Wetsuit Sizes11 comments
Have you ever taken a look at the description of a wetsuit in a surf shop, online, or in a surf magazine? It's probably become clear that there are a number of terms used to describe the type, size, and fit of a wetsuit. Here we'll look at how to choose the right size based on your height, weight, chest / bust, waist, and hip measurements.
Which Wetsuit Size do I Need?
Wetsuit manufacturers produce a range of wetsuit sizes, and use letters to describe the different sizes. You'll have to look at a brand specific wetsuit size chart to find out which suit will fit you correctly. Although manufacturers use the same letters in their ranges, the sizes for those letter ranges differ between brands. (i.e. one brand's extra large wetsuit will be a different size to another brand's extra large) Make sure you look at the size chart for the right wetsuit brand.
Most brands produce ranges from XXS to XXL. The letters correspond to a mixture of sizes and heights. Here's what the letters stand for:
- S - small
- M - medium
- L - large
- T - tall
- X - extra
So, XL is extra large, MT is medium tall, and so on. Take a look at the size chart, use your own height, chest and waist measurements, and there you'll have your letters. For example, if you're 5'8 tall, weight 150 pounds, have a 40 inch chest, and a 32 inch waist, it's likely that you'll need a MS (medium small) wetsuit.
The above chart is based on the Xcel mens wetsuit range. Women's sizing charts will be slightly different, with bust, waist and hip measurements used.
The above image shows where the measurements should be taken
Although you now know which wetsuits to choose from, there are a few other things to keep in mind. Not everyone will fit exactly into one size, and even if you do fit into a range on the size chart, the suit may just not feel right. It is a good idea to visit a surf shop and try on a range of wetsuit models, and suits from different brands. Different brands and different brand models will have a different fit and feel. If you are determined to buy online, visit a surf shop and find the right suit, make a note, and head for the internet cafe!
Happy with the sizing? Now you'll need to choose the right thickness, seam construction, neoprene type, zip type and location, and look. Who would have thought it would be so complicated?
Further wetsuit information
Sizing is one consideration, but what about the type of surfing wetsuits?.
If you would like more information about the types of wetsuit stitching and seams (sealed / flatlock), it's explained here.
Take a look at our main wetsuit details page that explains how they work.
Don't forget to take care of your wetsuit once you have made the purchase.
Our definitive wetsuit buyers guide.
Shop for a wetsuit
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- The Different Types of Surfing Wetsuits
- Wetsuit stitching and seams explained in detail
- The thickness of a wetsuit explained
- A List of Wetsuit Terms and Terminology
- Taking care of your wetsuit
- Wetsuit Temperature Guide - make sure you get the right suit
on Jun 2, 2011
|Thank goodness, someone with brains speaks!|
on Oct 17, 2011
|I think you mean Pounds not Kilos 150 Kilos is 330LBs which is massive!|
on Oct 17, 2011
|You're right Tim, thanks for pointing out the error.|
on Oct 21, 2011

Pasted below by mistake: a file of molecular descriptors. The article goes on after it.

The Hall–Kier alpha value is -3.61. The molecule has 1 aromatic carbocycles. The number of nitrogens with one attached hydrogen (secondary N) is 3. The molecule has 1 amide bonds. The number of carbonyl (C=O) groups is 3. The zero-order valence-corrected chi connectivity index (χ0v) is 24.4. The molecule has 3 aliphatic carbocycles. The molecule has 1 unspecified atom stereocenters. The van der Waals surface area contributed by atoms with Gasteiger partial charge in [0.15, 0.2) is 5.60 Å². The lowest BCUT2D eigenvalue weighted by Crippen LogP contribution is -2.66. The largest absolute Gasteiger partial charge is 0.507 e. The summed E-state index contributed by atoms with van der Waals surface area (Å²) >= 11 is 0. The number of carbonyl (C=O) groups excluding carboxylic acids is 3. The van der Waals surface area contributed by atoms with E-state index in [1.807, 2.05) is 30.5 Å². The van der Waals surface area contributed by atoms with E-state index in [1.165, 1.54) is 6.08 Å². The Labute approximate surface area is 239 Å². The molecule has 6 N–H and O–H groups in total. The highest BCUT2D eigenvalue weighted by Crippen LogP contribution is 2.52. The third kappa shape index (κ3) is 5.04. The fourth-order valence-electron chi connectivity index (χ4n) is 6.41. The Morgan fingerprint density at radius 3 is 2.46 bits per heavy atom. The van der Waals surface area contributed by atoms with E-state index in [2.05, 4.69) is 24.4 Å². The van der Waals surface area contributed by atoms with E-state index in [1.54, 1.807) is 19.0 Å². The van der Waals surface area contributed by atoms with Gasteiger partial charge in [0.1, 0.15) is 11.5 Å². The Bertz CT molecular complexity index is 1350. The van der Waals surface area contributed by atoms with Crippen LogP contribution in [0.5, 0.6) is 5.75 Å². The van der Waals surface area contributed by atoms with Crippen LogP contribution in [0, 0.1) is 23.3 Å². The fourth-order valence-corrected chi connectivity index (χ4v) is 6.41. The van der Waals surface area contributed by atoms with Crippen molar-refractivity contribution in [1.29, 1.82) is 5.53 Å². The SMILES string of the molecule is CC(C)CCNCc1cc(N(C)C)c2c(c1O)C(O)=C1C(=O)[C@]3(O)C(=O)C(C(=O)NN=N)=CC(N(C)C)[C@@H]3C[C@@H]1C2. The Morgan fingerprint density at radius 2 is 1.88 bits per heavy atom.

|what about someone who's under 5'7? i'm 5'1 and a size 6-8 - i've hired a kids one before but that cut the circulation in my wrists and ankles - what would you suggest?|
on Oct 22, 2011
|I'd always suggest trying one on. The size guides will give you a good idea, but the right fit is so important. Also, sizes and fits differ between manufacturers, another reason it's important to try one on. I'm sure that the hire place will let you try on wetsuits before you hire.|
on Mar 25, 2012
|What if I'm 5'11" and weigh 250lbs, with a 38 to 40 waist? Would I have to go for a XXL?? And if so, how would that fit, do you think?|
on Mar 26, 2012
|If you want one off the rack, you'll probably need an XXL or a 3XL, depending on which wetsuit brand you choose. Each brand differs in the way they will fit, so it's always best to try before you buy.|
Some people will simply not fit into an off the rack size, and if that's the case there is always the option of a custom fitted wetsuit. They are a little more expensive than on straight off the rack, but the fit will be excellent. A good fitting wetsuit is really important. It it's too small, it will be uncomfortable, too large and it won't keep you warm.
on Apr 16, 2012
|Hi. My son needs a wetsuit, but is v embarrassed as he is overweight.( medication related) he wants to join in with the scout activities but I cannot find a children's wetsuit to fit. He is 145 tall, but has a 33inch waist . Any advice???|
on Apr 17, 2012
|@Guest on Apr 16, 2012: I think your best option is to get a custom made wetsuit. These are a little more expensive that a wetsuit off the rack, but will fit correctly. There are several companies that offer a custom wetsuit service. I can recommend Snugg wetsuits from personal experience, I ordered a custom winter wetsuit from them a few years ago and it is excellent quality.|
on Jun 30, 2012
|I'm female 5 foot 10 and 100 kg. What size do you suggest? Large chest too.|
on Sep 8, 2012
|Hi, I'm 5'6" and 130 lbs. I've been wearing an O'Neill women's size 6 3/2, but have felt that it might be a little too tight. I have a bit of difficulty zipping it up, and it is a bit tighter around my neck, but I always feel fine once I get in the water. I want to buy a 4/3 and am entertaining the idea of getting a size 8 instead. I was wondering if anyone knows how different the two sizes are? |